To begin to understand the differences in stress granule formation and function, we have previously examined various agents for their ability to trigger stress granule formation in yeast. In this process, we observed that sodium azide (NaN3), which inhibits cytochrome oxidase and thus impairs mitochondrial function (Duncan and Mackler, 1966; Wilson and Chance, 1967; Rikhvanov et al., 2002), caused repression of translation and induced the formation of stress granules and P-bodies. Unlike stress granules formed during glucose deprivation, stress granules induced by NaN3 harbored greater amounts of later-stage initiation factors (e.g. eIF3, eIF1A and eIF5B), could assemble in a manner independent of normal P-body assembly and often exhibited docking behavior with P-bodies. Such features are reminiscent of the behavior of stress granules in mammalian cells. Administration of both NaN3 and glucose deprivation stress in combination revealed that the phenotype of glucose deprivation was dominant, which suggests that the appearance of stress-specific stress granules is due to different rate-limiting steps in mRNP remodeling.
NaN3 reversibly inhibits translation
Numerous stress responses in eukaryotic cells lead to a broad inhibition of protein synthesis (Sonenberg and Hinnebusch, 2009). As a first step in characterizing how the cells respond to NaN3, we examined how treatment of cells with NaN3 affected bulk translation by a polysome analysis, as inhibition of translation initiation typically leads to a loss of polysomes. We observed that treatment of cells with 0.5% NaN3 for 10 minutes led to a reduction in polysomes comparable with the decline in polysomes seen during glucose deprivation (Fig. 1). Consistent with this loss of polysomes, we also observed that NaN3 treatment led to a dramatic decrease in labeling of proteins by [35S]methionine (data not shown), but this is difficult to interpret given that NaN3 can reduce the uptake of amino acids (Kotyk et al., 1971). Removal of the NaN3 led to a restoration of polysomes similar to that seen when glucose is restored to glucose-deprived cultures (Fig. 1). We interpret these observations as demonstrating that NaN3 can strongly and reversibly inhibit protein synthesis. Moreover, because polysomes are lost, it suggests that the inhibition of translation acts upon a step in translation initiation.
NaN3 induces stress granules and P-bodies
Inhibition of translation initiation can often lead to the formation of stress granules and/or P-bodies. To determine whether the addition of NaN3 induced the formation of stress granules and/or P-bodies, we examined the effects of NaN3 on the subcelluar distribution of a range of proteins that concentrate in either P-bodies or stress granules during stress responses (Buchan et al., 2008; Grousl et al., 2009). In each case, we utilized a yeast strain with a C-terminally GFP-tagged protein of interest in the chromosome, transformed with a plasmid expressing either an mCherry (mCh) fusion of a previously identified stress granule [Pub1–mCh, a T-cell-restricted intracellular antigen (TIA)-1 homolog] or P-body (Edc3–mCh) marker (Buchan et al., 2008). These experiments led to the following observations.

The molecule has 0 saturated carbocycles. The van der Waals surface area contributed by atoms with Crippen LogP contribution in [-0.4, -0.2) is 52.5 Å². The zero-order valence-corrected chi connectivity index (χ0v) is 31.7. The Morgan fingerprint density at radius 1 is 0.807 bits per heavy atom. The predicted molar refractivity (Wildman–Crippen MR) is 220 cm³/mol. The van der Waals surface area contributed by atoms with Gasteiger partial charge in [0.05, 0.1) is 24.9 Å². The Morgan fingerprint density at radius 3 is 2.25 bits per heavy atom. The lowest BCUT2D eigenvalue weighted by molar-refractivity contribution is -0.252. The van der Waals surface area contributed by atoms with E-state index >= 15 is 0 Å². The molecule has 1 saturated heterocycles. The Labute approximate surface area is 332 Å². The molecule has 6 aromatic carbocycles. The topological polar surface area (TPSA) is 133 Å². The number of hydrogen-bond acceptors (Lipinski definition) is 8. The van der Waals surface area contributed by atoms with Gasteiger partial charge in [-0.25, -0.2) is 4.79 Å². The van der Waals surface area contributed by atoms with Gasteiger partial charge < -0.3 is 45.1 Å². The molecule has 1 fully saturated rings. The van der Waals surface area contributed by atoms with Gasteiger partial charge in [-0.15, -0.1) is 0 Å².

First, we observed that treating cells with 0.5% NaN3 for 30 minutes led to an increase in P-bodies, as judged by increased Edc3 foci (Fig. 2A), as well as increased formation of Dcp2, Dhh1 (a Rck/p54 homolog) and Xrn1 foci, all of which colocalized extremely well with Edc3 (supplementary material Fig. S1A) and partly with the stress granule marker Pub1 (supplementary material Fig. S1B). The same was true at lower concentrations of NaN3 (0.1%), although the increase in P-bodies was not as great (supplementary material Fig. S2A, Table S1). Similar to P-body formation in glucose deprivation (Teixeira et al., 2005), this NaN3-mediated increase in P-bodies was blocked by cycloheximide, which traps mRNAs in polysomes (Fig. 2B), and is consistent with P-bodies forming because of a pool of nontranslating mRNPs.
Second, treating cells with 0.5% NaN3 for 30 minutes led to an increase in stress granules, as judged by the accumulation of several proteins previously described to form stress granules during glucose deprivation (Buchan et al., 2008; Hoyle et al., 2007; Brengues and Parker, 2007), including Pab1, Pbp1 (an ataxin-2 homolog), eIF4G1, eIF4G2 and eIF4E, all of which colocalized extremely well with the stress granule marker protein Pub1 (supplementary material Fig. S3). As with P-bodies, 0.1% NaN3 also induced stress granules, but to a lesser degree than 0.5% NaN3 (supplementary material Fig. S2A, Table S2). Similar to stress granules formed during glucose deprivation, NaN3-induced stress granules were sensitive to cycloheximide treatment, suggesting that they also require a pool of free mRNPs for their formation (Fig. 2B). Thus, NaN3 stress induces the formation of stress granules that share numerous components present in stress granules during glucose deprivation.